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Key to Mysterious Ocean Glow Proposed

dinoflagellate causing ocean glow
Proposed bioluminescence mechanism: When a dinoflagellate is mechanically agitated, an electrical impulse travels around its vacuole membrane. This impulse opens up proton channels that allow protons to flow from the vacuole into the scintillons, where they activate light-emitting luciferase proteins. The result: A flash of light. (Image credit: Zina Deretsky, National Science Foundation)

Scientists may have an explanation behind the rare nighttime events in which the ocean glows bright blue as far as the eye can see in all directions.

A new study details a process in plankton that would potentially account for this widespread bioluminescent phenomenon, which was confirmed by satellites in 2005 (see above image).

Scientists already knew that tiny, unicellular plankton called dinoflagellates create the distinctive blue flashes in some waters. How they flash their blue light was less clear.

A key aspect of the potential mechanism for bioluminescence in dinoflagellates involves voltage-gated proton channels — channels in membranes that can be opened or closed by chemical or electrical events.

Study team member J. Woodland Hastings suggested almost 40 years ago that dinoflagellates had voltage-gated proton channels. But they were confirmed only by the new study, which identified and tested dinoflagellate genes similar to genes for voltage-gated proton channels previously identified in humans, mice and sea squirts.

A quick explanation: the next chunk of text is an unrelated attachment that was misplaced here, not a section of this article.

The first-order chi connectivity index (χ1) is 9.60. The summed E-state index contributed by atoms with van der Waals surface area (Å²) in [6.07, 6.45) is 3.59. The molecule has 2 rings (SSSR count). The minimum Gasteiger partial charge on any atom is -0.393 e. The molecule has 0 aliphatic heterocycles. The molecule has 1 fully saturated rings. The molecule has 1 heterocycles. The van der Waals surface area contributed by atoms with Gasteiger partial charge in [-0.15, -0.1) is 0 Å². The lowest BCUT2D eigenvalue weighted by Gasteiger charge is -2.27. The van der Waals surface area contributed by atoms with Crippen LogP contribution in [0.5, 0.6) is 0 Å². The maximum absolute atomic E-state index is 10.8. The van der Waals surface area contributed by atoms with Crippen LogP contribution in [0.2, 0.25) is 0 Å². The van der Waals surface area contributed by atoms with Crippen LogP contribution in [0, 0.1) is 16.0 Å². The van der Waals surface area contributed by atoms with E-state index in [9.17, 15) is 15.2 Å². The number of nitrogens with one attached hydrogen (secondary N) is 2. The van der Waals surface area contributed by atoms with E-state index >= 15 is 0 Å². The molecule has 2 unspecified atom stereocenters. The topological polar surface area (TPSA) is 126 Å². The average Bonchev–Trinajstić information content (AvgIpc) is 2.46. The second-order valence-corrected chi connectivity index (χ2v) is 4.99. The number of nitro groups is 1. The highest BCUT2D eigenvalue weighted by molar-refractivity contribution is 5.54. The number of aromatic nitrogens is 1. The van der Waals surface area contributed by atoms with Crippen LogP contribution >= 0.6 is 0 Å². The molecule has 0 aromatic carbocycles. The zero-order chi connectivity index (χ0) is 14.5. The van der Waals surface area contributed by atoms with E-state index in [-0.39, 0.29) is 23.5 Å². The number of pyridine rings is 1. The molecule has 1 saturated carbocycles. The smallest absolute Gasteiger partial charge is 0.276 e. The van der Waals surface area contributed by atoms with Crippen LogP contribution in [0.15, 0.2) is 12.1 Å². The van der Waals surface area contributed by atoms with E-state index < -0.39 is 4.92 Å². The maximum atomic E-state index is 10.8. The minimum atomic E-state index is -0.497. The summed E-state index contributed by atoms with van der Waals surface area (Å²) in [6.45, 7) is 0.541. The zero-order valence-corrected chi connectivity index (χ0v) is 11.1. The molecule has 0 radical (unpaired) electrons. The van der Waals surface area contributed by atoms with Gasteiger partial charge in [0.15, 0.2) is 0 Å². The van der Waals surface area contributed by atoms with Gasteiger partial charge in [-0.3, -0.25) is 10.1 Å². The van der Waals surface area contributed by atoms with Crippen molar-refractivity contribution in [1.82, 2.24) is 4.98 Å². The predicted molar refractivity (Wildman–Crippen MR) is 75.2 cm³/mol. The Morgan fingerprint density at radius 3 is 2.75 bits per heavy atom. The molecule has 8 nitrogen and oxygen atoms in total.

According to the study, here is how the light-generating process in dinoflagellates may work: As dinoflagellates float, mechanical stimulation generated by the movement of surrounding water sends electrical impulses around an internal compartment within the organism, called a vacuole, which holds an abundance of protons (positively charged particles). These electrical impulses open voltage-sensitive proton channels that connect the vacuole to tiny pockets dotting the vacuole membrane, known as scintillons.

Once opened, the voltage-sensitive proton channels may funnel protons from the vacuole into the scintillons. Protons entering the scintillons then activate luciferase — a protein stored in scintillons that produces flashes of light. The flashes would be most visible during blooms of dinoflagellates, when the tiny creatures rapidly reproduce and cover a larger area of sea. (Some of these blooms produce toxins that are harmful to other creatures in the marine environment, as well as to humans.)

The study appears in the Oct. 17 issue of the journal Proceedings of the National Academy of Sciences (PNAS).

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Live Science Staff
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